|The South Dakota legislature is one of several Midwest statehouses advancing a bill to prohibit local restrictions on natural gas use in buildings.
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Gas utilities and state lawmakers have revived a campaign to prohibit local gas bans, led by statehouses in the U.S. West and Midwest.
In the current legislative session, lawmakers in at least 15 states have introduced bills that would preempt the authority of local governments to restrict natural gas use in buildings. That is the highest level of activity since 2021, when legislators introduced these preemption bills in at least 19 states.
In 2021, 16 of the bills passed, bringing the total to 20 gas ban preemption laws and creating a firewall across much of the U.S. Midwest and South. The following year, no preemption bills passed, in part because the mostly Republican-backed legislation ran into opposition in politically divided states or faced vetoes by Democratic governors.
In 2023, the legislation resurfaced in all eight states where the bills failed to advance in 2022. Lawmakers have also introduced the legislation in several Western and Midwestern states where S&P Global Commodity Insights had not previously identified preemption bills.
They have also turned up in a handful of liberal-leaning states where state or local lawmakers have already adopted fossil fuel restrictions or are pursuing them. At the same time, local gas bans have proliferated to dozens of cities, towns and counties, and a growing number of state legislatures are considering statewide building electrification mandates.
Bills gets second shot in 8 states
History has already repeated itself in two states where preemption bills stalled in 2022, and recent elections could have impacts in other states.
In Colorado, a preemption bill died in February in the Democrat-controlled House Committee on Energy and Environment for the third year in a row. The same month in Virginia, Democrats on a Senate committee once again sidelined the provision in a mostly party-line vote after the bill passed in the GOP-controlled House of Delegates.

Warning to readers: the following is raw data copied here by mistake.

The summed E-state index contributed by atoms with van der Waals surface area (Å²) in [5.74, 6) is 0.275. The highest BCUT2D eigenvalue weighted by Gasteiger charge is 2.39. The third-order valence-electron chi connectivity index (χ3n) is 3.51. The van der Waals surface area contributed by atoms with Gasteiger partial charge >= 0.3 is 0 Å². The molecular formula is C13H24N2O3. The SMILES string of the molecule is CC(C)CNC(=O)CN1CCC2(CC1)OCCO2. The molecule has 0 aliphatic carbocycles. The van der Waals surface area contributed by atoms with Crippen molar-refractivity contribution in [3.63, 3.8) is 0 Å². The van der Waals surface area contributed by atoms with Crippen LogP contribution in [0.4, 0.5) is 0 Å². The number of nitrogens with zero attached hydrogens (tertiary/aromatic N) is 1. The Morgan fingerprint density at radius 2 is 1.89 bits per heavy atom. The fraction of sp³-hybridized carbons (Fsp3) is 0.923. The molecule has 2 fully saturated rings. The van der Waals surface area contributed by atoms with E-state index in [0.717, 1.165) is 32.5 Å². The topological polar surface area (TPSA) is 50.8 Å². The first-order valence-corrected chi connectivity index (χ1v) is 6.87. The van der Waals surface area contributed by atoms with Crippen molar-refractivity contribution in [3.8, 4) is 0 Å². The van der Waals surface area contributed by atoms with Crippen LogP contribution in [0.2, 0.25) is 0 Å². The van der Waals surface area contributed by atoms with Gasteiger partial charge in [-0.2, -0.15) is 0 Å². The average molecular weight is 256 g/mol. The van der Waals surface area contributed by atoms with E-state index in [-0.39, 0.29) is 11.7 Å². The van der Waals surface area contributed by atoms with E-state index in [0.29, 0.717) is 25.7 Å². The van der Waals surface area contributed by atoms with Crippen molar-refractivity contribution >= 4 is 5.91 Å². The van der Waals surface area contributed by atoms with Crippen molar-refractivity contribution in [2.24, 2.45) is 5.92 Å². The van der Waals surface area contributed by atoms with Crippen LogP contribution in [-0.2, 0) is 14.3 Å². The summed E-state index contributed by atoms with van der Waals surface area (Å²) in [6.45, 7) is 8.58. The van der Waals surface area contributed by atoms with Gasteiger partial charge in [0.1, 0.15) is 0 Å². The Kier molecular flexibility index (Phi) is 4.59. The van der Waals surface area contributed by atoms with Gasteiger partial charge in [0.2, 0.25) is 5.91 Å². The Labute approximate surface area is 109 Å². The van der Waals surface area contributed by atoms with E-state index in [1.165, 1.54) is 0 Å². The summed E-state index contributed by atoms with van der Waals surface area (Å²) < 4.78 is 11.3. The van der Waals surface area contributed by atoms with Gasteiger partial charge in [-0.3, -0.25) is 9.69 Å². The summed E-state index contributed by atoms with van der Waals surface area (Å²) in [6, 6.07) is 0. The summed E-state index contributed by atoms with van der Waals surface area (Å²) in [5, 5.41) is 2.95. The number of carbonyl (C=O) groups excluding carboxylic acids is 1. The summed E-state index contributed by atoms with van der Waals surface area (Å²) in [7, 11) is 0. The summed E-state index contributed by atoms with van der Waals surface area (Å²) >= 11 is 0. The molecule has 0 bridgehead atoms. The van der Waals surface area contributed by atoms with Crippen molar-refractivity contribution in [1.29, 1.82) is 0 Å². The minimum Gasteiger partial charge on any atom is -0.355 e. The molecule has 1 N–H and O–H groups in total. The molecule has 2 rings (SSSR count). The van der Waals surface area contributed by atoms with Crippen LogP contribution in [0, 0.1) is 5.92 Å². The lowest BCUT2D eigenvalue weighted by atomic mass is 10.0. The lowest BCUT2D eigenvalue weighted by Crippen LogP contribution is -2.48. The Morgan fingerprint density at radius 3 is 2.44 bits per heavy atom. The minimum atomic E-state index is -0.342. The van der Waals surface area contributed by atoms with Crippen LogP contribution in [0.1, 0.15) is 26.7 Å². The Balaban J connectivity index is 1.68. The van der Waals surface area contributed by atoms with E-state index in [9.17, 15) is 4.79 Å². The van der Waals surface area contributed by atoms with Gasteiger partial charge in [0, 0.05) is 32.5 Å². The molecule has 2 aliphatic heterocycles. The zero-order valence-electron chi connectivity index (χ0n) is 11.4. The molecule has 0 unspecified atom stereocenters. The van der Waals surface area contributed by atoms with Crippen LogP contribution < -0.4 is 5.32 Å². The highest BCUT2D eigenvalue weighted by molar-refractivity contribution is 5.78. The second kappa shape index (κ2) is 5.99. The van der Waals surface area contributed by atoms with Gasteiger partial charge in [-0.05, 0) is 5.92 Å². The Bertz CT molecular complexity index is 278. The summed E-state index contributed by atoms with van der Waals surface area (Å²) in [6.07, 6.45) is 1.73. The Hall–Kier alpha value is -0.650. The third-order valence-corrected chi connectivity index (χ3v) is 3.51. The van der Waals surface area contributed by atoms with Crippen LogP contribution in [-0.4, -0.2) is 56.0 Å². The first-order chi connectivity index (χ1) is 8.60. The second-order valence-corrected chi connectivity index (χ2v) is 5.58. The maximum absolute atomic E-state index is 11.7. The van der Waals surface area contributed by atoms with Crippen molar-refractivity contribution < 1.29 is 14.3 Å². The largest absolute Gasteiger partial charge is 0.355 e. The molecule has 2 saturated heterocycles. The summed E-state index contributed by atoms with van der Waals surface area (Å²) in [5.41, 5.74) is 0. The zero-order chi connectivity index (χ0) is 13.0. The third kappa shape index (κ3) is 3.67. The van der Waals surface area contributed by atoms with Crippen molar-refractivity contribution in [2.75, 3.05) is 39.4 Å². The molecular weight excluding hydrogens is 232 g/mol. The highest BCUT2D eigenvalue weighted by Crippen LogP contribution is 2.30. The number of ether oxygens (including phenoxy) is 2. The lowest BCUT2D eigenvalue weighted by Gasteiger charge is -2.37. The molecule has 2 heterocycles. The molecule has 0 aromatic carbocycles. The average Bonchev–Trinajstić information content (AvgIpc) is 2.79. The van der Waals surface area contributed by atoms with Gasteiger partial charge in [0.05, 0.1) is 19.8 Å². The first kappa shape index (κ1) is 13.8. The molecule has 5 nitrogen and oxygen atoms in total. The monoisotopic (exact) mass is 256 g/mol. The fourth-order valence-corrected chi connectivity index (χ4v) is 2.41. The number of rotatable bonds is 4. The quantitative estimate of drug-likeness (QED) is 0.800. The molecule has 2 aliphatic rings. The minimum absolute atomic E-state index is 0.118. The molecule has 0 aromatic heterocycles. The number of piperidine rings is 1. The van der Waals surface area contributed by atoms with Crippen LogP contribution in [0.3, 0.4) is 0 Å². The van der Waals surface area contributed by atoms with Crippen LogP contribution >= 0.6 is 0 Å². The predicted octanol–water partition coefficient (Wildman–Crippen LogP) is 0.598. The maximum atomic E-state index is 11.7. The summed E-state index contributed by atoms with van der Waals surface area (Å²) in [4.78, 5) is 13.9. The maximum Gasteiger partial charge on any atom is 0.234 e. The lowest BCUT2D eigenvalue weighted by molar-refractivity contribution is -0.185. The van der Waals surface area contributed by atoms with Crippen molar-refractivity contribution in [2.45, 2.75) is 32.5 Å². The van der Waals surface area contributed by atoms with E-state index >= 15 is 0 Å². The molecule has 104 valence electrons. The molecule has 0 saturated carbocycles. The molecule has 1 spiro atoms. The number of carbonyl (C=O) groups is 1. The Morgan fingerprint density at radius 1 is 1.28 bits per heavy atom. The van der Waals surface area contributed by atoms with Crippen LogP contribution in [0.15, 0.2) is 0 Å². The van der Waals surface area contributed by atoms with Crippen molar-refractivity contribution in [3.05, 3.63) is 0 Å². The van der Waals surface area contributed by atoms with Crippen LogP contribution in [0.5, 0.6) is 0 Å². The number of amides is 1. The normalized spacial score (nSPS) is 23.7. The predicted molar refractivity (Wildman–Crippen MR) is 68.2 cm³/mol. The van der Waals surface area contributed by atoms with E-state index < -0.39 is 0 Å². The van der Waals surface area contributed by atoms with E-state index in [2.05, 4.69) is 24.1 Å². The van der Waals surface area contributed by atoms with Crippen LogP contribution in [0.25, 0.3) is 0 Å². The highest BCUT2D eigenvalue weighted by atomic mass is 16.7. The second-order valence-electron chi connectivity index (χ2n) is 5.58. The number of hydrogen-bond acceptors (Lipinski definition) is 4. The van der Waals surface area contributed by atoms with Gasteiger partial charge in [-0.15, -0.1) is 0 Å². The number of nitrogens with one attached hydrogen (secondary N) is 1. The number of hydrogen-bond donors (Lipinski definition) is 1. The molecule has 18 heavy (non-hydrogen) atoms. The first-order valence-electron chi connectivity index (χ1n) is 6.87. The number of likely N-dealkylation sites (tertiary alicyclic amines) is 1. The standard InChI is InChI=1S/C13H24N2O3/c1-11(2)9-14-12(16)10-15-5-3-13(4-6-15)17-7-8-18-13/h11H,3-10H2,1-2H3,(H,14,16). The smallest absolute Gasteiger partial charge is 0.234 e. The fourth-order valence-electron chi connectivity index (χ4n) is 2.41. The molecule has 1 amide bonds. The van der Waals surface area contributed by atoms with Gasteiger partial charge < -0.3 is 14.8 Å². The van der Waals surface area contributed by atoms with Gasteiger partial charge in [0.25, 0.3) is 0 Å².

The legislation also resurfaced in Michigan and Minnesota, where Democrats flipped statehouses in 2022, giving the party a trifecta in both states. The bills have not previously gained traction in either state. None of the Minnesota bills introduced since 2020 has received a full floor vote. In Michigan, just seven of 50 voting Democrats supported the bill in 2022's GOP-controlled session, and the bill died in committee in the Democrat-controlled Senate.
A preemption bill in Pennsylvania could also face long odds. A nearly identical 2022 bill failed to generate enough support in the House of Representatives to override former Gov. Tom Wolf's veto, largely due to lack of support among Democrats. The party recently took control of the House, and Democrat Josh Shapiro succeeded Wolf as governor.
In Wisconsin, the path for a reintroduced preemption bill looks better but still tentative. Republicans have a supermajority in the Senate but fell just short of a veto-proof majority in the State Assembly. The legislation has yet to receive a full floor vote, so it remains uncertain if there is enough support from both parties to override a potential veto from Democratic Gov. Tony Evers.
The legislation likely has a better second chance in Nebraska, where Black Hills Corp. is backing a preemption bill. Republicans control the governorship and hold nearly twice as many seats as Democrats in the state's unicameral legislature.
In North Carolina, a resurfaced preemption bill likely has an easier road to pass in 2023 because it does not contain a provision that split Republicans last year. The division deprived the 2022 bill of enough support to override Democratic Gov. Roy Cooper's veto. The GOP also slightly increased its majorities in both chambers in recent elections.
US West, Midwest lead new bills
Western U.S. multi-utility MDU Resources Group Inc. worked with legislators in several of the states where it operates — Idaho, Montana, North Dakota and South Dakota — to bring preemption bills forward for the first time in 2023.
"We believe it is important for consumers to have the choice of the kind of energy they use in their homes and businesses," Cory Fong, director of communications and public affairs at MDU Resources, told Commodity Insights. "While the conversation around energy continues to evolve, the need for grid reliability and energy affordability remains. A community's access to all available energy sources allows greater resilience in meeting the community's needs."